Fugitive ends life on the lam
Updated: 2014-09-22 07:14
By Zhang Yan(China Daily)
A suspect surnamed Duan is repatriated on Aug 30. CHINA DAILY
"The police in China face practical difficulties repatriating fugitives once they've escaped overseas, either because China has not signed extradition treaties with countries, such as the US and Canada, or because of lengthy or complex legal procedures," Liao Jinrong, director of the ministry's International Cooperation Department, said.
Undercover police unit part of 'fox hunt'
It is common knowledge that a number of government agencies and banking institutions are located on Financial Street in Beijing, but few people realize that an undercover police unit, called the Fox-hunt special action team, operates out of one of the tall buildings that line the thoroughfare.
The unit targets economic fugitives, including corrupt officials who flee overseas taking illicit assets with them.
In July, the Ministry of Public Security initiated a five-month-long operation, code named "Fox Hunt 2014", to investigate and arrest fugitive officials, employing the services of the special unit that comprises experienced police officers from the Economic Crimes Investigation Bureau and local public security departments.
"The average age of the team members is 30, but most of them have received higher education, including doctorates in economics and masters in law. Some of them graduated from prestigious UK universities," Liu Dong, deputy director of the bureau, said.
"Many economic fugitives are highly intelligent and have also undertaken higher education, so we deploy officers with doctorates to nab these 'PhD fugitives'," he said.
A large map hangs on the wall of the team's office. It is covered with red marks, each of them indicating the hiding places of "crafty foxes", as the corrupt, errant officials are known.
A board next to the map records the number of captured suspects, each one carefully logged by the local public security organs, and is updated regularly.
"The office is like the command center of a battlefield, we－the brave hunters－constantly intensify our efforts to crack down on and apprehend the crafty foxes," Liu Jinguo, vice-minister of Public Security, said.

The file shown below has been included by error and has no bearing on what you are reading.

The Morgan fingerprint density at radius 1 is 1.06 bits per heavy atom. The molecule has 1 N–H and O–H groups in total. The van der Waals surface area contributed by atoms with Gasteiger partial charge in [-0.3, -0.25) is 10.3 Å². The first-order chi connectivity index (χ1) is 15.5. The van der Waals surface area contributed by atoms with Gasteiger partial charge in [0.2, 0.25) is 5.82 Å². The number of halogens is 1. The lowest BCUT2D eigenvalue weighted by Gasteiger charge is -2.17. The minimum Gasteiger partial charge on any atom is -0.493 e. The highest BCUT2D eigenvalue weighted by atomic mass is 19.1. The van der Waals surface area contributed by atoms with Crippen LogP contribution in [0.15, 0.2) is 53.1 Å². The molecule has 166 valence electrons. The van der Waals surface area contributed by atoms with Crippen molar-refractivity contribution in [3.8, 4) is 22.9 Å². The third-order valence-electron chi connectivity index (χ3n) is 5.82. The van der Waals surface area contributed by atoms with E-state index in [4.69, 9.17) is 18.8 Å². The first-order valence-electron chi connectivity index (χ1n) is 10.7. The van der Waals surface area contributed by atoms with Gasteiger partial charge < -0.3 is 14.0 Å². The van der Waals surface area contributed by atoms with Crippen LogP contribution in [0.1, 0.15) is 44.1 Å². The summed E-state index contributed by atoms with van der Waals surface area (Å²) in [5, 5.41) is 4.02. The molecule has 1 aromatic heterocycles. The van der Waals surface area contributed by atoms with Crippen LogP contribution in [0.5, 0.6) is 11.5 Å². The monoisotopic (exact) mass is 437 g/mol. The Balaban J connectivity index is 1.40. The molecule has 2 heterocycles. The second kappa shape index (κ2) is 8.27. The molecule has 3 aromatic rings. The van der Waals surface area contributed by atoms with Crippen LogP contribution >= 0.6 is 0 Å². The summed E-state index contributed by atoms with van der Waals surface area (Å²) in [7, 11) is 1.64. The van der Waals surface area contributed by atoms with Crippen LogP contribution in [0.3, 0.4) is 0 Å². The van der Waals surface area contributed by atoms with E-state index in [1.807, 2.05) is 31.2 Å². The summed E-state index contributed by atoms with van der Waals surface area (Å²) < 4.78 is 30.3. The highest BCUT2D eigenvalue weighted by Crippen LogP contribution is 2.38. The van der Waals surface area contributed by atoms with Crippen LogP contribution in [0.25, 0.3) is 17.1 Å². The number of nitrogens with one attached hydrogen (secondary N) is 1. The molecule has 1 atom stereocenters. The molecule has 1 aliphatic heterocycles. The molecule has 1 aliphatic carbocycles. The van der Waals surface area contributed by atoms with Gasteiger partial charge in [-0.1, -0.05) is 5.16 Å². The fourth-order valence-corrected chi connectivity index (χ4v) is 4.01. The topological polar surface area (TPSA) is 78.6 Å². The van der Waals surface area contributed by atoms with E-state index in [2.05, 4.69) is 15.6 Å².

He said the officers are busy day and night collecting intelligence and cooperating with Interpol and other counterparts from other countries to bring these "economic fugitives" to justice.
Until know, 88 economic fugitives, including several corrupt officials, have been repatriated.
Liu Dong said that even if the Chinese police do detain fugitives overseas, it does not mean the process of extradition will be easy.
"We should submit solid extradition evidence and documents to the judiciaries of the relevant countries," he said. "If the evidence is inaccurate or unclear, it will lead to a failure to repatriate suspects."
Statistics from the Ministry of Foreign Affairs show that China has signed extradition treaties with 40 countries and regions, including Russia, Italy, Spain and South Korea, and has also signed mutual legal assistance treaties with 49 countries and regions, including France, Japan and Thailand.
Liu said that despite several obstacles, improvements in bilateral cooperation on law enforcement between China and the US have been made.
Judicial officials from both sides will meet in August or September every year to discuss major concerns, and the ministry is attempting to set up an annual high-level meeting with the US Department of Homeland Security to exchange intelligence with the view to repatriating criminals and recovering illegal assets, according to Wang Gang, a senior official at the ministry's International Cooperation Bureau.
Since the special action was initiated, the two sides have established agreements and achieved breakthroughs. "If solid evidence is obtained, the US police will detain suspects and freeze their bank accounts and real estate there."
In addition, China is strengthening judicial cooperation with a number of other countries, including those in Latin America, Africa, Eastern Europe, as well as Pacific Island nations, to prevent them from becoming new havens for fugitives.
"The key is to set up a preventative mechanism to quickly identify signs of criminality and prevent corrupt officials from fleeing to foreign countries," Dai Peng, director of the Criminal Investigation Department at the People's Public Security University of China, said.
"As such, government officers above county level should regularly disclose their individual assets, while at the same time the financial and banking supervisors should diligently perform their duties to uncover suspicious money transfers to corrupt officials' overseas bank accounts," he said.
Dai also suggested that China should sign agreements related to the recovery of illegal assets with the relevant countries and push forward laws to curb excessive flows of funds to overseas countries, and to recover as much money as possible if it is moved overseas illegally.
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